Alcoholic beverages are available nearly everywhere, from gas stations and grocery stores to restaurants, sports stadiums, and even movie theaters. More than half of American adults consume alcoholic drinks, enjoying Happy Hour after work, beers at barbecues, shots at parties, or a glass of wine at dinner. Because alcohol use is so commonplace and ingrained in American culture as a normal activity, especially when compared to substances like meth or heroin, it can be difficult to perceive the shift from alcohol use to abuse to full-blown addiction.
But there is hope. By understanding the causes of alcoholism, it can become easier to avoid. You can learn to spot the signs of alcohol abuse in your own life or that of a loved one so that, most importantly, you can get the help you need to get you on the road to recovery and sobriety.
The most effective way to treat alcoholism is through early detection, and the longer someone waits before seeking treatment, the harder it is on both the treatment center and the patient. By procrastinating when it comes to getting the help you need, the chances of severe alcohol withdrawal symptoms and relapse skyrocket.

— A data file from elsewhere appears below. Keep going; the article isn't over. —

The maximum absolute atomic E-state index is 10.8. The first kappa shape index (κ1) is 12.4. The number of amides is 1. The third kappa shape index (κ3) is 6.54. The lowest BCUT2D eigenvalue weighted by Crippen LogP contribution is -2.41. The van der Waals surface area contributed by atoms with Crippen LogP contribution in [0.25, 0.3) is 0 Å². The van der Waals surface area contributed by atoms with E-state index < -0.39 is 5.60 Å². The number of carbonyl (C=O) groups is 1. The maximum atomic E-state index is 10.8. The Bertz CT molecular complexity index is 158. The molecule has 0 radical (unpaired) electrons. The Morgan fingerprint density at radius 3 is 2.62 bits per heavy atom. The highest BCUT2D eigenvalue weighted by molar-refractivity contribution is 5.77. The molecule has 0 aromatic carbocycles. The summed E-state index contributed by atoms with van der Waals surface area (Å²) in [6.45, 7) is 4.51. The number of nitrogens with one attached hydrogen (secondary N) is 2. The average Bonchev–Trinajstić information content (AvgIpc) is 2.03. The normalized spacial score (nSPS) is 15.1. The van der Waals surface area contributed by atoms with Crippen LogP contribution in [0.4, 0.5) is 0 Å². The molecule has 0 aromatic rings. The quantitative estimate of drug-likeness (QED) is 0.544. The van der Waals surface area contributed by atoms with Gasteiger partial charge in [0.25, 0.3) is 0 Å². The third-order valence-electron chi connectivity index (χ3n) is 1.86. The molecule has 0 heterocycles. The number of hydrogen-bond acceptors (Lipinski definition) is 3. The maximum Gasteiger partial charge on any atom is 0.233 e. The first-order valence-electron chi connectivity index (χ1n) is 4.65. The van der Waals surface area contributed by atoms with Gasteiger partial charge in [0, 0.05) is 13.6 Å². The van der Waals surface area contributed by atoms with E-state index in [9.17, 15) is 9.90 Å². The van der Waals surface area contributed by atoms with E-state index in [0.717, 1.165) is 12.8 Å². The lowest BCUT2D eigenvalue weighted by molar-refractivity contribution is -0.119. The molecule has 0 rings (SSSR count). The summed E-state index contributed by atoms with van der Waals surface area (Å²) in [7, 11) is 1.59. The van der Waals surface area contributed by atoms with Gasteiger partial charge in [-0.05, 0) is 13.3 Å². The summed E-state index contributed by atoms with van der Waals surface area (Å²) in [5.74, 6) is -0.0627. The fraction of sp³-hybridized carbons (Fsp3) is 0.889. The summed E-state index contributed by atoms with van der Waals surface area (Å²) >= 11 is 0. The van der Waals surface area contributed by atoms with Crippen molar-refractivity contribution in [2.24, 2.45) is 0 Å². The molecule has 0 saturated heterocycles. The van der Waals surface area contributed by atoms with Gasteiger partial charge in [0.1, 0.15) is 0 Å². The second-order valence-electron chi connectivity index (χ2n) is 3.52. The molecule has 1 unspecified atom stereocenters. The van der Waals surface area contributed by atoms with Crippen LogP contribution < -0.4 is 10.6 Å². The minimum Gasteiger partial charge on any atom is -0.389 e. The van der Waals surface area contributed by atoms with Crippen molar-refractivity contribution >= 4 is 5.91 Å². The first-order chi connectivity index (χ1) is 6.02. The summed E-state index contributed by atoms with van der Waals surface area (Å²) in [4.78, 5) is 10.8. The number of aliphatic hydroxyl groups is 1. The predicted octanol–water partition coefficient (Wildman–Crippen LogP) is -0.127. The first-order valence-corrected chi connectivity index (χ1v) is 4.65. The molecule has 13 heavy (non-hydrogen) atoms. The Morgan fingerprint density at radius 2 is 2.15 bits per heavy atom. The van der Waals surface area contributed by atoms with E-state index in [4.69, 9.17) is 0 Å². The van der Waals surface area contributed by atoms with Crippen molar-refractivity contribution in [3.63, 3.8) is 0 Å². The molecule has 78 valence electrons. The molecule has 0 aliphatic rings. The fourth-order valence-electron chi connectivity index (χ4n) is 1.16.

What is Alcoholism?
Alcohol is, in fact, the most commonly used addictive substance in the United States, with nearly 18 million people suffering from alcohol dependence or abuse, which equates to 1 in every 12 adults. The specific medical diagnosis of alcoholism is Alcohol Use Disorder, which is described as a chronic brain disease distinguished by compulsive alcohol use, a negative mental and emotional state when not using, and a lack of control over alcohol intake. So what can mark the transition from using alcohol to abusing it and falling prey to addiction?
There is, of course, no single answer to this question, as a number of factors are in play when it comes to determining what can cause alcoholism in any one person, including environmental, physical, psychological, social, and genetic. However, some of these factors can have a more significant impact than the others. For example, someone’s risk of potentially becoming an alcoholic is as much as three to four times greater if their parent is an alcoholic.